- Associated Press - Thursday, October 27, 2011

OAKLAND, Calif. (AP) — The Iraq War veteran injured in clashes between police and anti-Wall Street protesters felt so strongly about economic inequality that he wanted to do something to change it, his roommate said Thursday.

Scott Olsen, 24, joined the protests as he worked his day job as a network engineer and left his apartment each night to sleep alongside protesters in San Francisco and Oakland, Calif., Keith Shannon said.

Olsen apparently suffered a fractured skull Tuesday during the clashes.

It’s not known exactly what type of object struck Olsen or who might have thrown it. The group Iraq Veterans Against the War said officers were responsible for his injury.

Oakland Police Chief Howard Jordan said officials will investigate whether officers used excessive force.

An Occupy Oakland protester spray paints the side of a building during a march on Wednesday, Oct. 26, 2011, in Oakland, Calif. Except for a couple incidents of graffiti and minor confrontations with police officers, the protesters, who numbered about 1000, remained lawful. (Photo/Noah Berger)
An Occupy Oakland protester spray paints the side of a building during ... more >

Olsen’s has become a rallying cry, with demonstrators in New York City marching on Wednesday night in support of their counterparts in Oakland and a movement website declaring: “We are all Scott Olsen.”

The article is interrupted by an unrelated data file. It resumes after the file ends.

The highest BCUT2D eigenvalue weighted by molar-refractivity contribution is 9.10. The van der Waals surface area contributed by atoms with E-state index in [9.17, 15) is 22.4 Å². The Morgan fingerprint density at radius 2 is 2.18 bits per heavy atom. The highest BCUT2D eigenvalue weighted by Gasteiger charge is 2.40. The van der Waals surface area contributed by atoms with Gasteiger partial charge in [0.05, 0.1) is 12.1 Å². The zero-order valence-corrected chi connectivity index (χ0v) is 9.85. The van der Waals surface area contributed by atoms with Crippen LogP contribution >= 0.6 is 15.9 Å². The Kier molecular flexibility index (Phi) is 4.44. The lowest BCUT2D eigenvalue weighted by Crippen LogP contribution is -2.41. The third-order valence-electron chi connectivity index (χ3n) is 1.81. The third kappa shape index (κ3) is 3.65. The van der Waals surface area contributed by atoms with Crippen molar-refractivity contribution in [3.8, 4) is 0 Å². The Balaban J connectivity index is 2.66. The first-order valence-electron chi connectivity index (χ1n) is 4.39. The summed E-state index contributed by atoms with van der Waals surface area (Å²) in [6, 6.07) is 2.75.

Another round of vigils was being organized Thursday.

Olsen, who is originally from Wisconsin, served two tours of duty in Iraq, makes a good living at a San Francisco software company and had a hillside apartment that overlooks San Francisco Bay.

And yet, Shannon said, Olsen felt strongly about the wealth disparity between the rich and everyone else.

“He felt you shouldn’t wait until something is affecting you to get out and do something about it,” said Shannon, who served in Iraq with Olsen.

Shannon said his roommate felt the anti-Wall Street movement had a chance to create real change.

So each night, he would go out to the tent camps that have sprung up over the past month in cities as the movement spread to protest economic inequality and what they see as corporate greed.

Shannon said Olsen usually called with his whereabouts.

On Tuesday night, Olsen had planned to be in San Francisco, but changed course after his veteran’s group decided to go to Oakland to support the protesters there after police cleared an encampment outside city hall.

“I think it was a last minute thing,” he said. “He didn’t think about it.”

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